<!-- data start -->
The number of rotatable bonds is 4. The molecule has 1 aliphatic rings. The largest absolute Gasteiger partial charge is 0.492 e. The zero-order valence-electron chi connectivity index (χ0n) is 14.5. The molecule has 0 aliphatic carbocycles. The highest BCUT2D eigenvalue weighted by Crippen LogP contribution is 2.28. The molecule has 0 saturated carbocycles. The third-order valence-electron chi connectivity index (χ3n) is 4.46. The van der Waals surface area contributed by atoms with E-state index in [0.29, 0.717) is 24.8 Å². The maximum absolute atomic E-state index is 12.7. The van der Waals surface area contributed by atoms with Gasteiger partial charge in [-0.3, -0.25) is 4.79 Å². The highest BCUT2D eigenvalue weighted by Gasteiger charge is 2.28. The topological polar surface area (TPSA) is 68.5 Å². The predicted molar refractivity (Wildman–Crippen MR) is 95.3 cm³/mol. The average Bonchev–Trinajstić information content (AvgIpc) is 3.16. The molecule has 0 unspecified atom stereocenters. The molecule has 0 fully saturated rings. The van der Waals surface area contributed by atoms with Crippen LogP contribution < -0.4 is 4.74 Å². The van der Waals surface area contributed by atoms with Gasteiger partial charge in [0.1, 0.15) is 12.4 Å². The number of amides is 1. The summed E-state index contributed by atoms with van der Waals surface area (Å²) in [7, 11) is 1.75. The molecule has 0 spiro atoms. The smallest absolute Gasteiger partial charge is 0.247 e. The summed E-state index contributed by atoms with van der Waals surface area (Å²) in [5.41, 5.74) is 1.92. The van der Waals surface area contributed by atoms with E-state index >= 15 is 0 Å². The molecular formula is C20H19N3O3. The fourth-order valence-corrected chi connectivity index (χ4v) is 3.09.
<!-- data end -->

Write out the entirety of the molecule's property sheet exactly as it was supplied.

The number of rotatable bonds is 4. The molecule has 1 aliphatic rings. The largest absolute Gasteiger partial charge is 0.492 e. The zero-order valence-electron chi connectivity index (χ0n) is 14.5. The molecule has 0 aliphatic carbocycles. The highest BCUT2D eigenvalue weighted by Crippen LogP contribution is 2.28. The molecule has 0 saturated carbocycles. The third-order valence-electron chi connectivity index (χ3n) is 4.46. The van der Waals surface area contributed by atoms with E-state index in [0.29, 0.717) is 24.8 Å². The maximum absolute atomic E-state index is 12.7. The van der Waals surface area contributed by atoms with Gasteiger partial charge in [-0.3, -0.25) is 4.79 Å². The highest BCUT2D eigenvalue weighted by Gasteiger charge is 2.28. The topological polar surface area (TPSA) is 68.5 Å². The predicted molar refractivity (Wildman–Crippen MR) is 95.3 cm³/mol. The average Bonchev–Trinajstić information content (AvgIpc) is 3.16. The molecule has 0 unspecified atom stereocenters. The molecule has 0 fully saturated rings. The van der Waals surface area contributed by atoms with Crippen LogP contribution < -0.4 is 4.74 Å². The van der Waals surface area contributed by atoms with Gasteiger partial charge in [0.1, 0.15) is 12.4 Å². The number of amides is 1. The summed E-state index contributed by atoms with van der Waals surface area (Å²) in [7, 11) is 1.75. The molecule has 0 spiro atoms. The smallest absolute Gasteiger partial charge is 0.247 e. The summed E-state index contributed by atoms with van der Waals surface area (Å²) in [5.41, 5.74) is 1.92. The van der Waals surface area contributed by atoms with E-state index >= 15 is 0 Å². The molecular formula is C20H19N3O3. The fourth-order valence-corrected chi connectivity index (χ4v) is 3.09.